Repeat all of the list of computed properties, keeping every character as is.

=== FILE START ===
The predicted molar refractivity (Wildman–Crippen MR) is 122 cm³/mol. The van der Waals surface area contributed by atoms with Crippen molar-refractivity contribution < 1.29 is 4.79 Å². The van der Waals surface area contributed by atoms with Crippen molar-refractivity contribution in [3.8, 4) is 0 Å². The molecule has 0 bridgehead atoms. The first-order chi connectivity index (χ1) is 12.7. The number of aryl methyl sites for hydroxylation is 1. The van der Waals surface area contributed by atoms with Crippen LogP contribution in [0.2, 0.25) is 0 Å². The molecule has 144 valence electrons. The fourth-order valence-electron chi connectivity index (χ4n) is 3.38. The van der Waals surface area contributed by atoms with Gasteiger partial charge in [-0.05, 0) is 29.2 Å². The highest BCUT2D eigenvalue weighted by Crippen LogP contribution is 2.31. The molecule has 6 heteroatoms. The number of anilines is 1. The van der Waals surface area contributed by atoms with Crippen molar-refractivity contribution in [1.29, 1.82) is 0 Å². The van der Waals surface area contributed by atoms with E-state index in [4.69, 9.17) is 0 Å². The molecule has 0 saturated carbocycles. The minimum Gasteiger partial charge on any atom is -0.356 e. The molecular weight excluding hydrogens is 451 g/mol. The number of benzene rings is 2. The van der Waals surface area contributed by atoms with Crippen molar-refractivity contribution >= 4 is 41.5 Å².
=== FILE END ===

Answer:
The predicted molar refractivity (Wildman–Crippen MR) is 122 cm³/mol. The van der Waals surface area contributed by atoms with Crippen molar-refractivity contribution < 1.29 is 4.79 Å². The van der Waals surface area contributed by atoms with Crippen molar-refractivity contribution in [3.8, 4) is 0 Å². The molecule has 0 bridgehead atoms. The first-order chi connectivity index (χ1) is 12.7. The number of aryl methyl sites for hydroxylation is 1. The van der Waals surface area contributed by atoms with Crippen LogP contribution in [0.2, 0.25) is 0 Å². The molecule has 144 valence electrons. The fourth-order valence-electron chi connectivity index (χ4n) is 3.38. The van der Waals surface area contributed by atoms with Gasteiger partial charge in [-0.05, 0) is 29.2 Å². The highest BCUT2D eigenvalue weighted by Crippen LogP contribution is 2.31. The molecule has 6 heteroatoms. The number of anilines is 1. The van der Waals surface area contributed by atoms with Crippen molar-refractivity contribution in [1.29, 1.82) is 0 Å². The van der Waals surface area contributed by atoms with E-state index in [4.69, 9.17) is 0 Å². The molecule has 0 saturated carbocycles. The minimum Gasteiger partial charge on any atom is -0.356 e. The molecular weight excluding hydrogens is 451 g/mol. The number of benzene rings is 2. The van der Waals surface area contributed by atoms with Crippen molar-refractivity contribution >= 4 is 41.5 Å².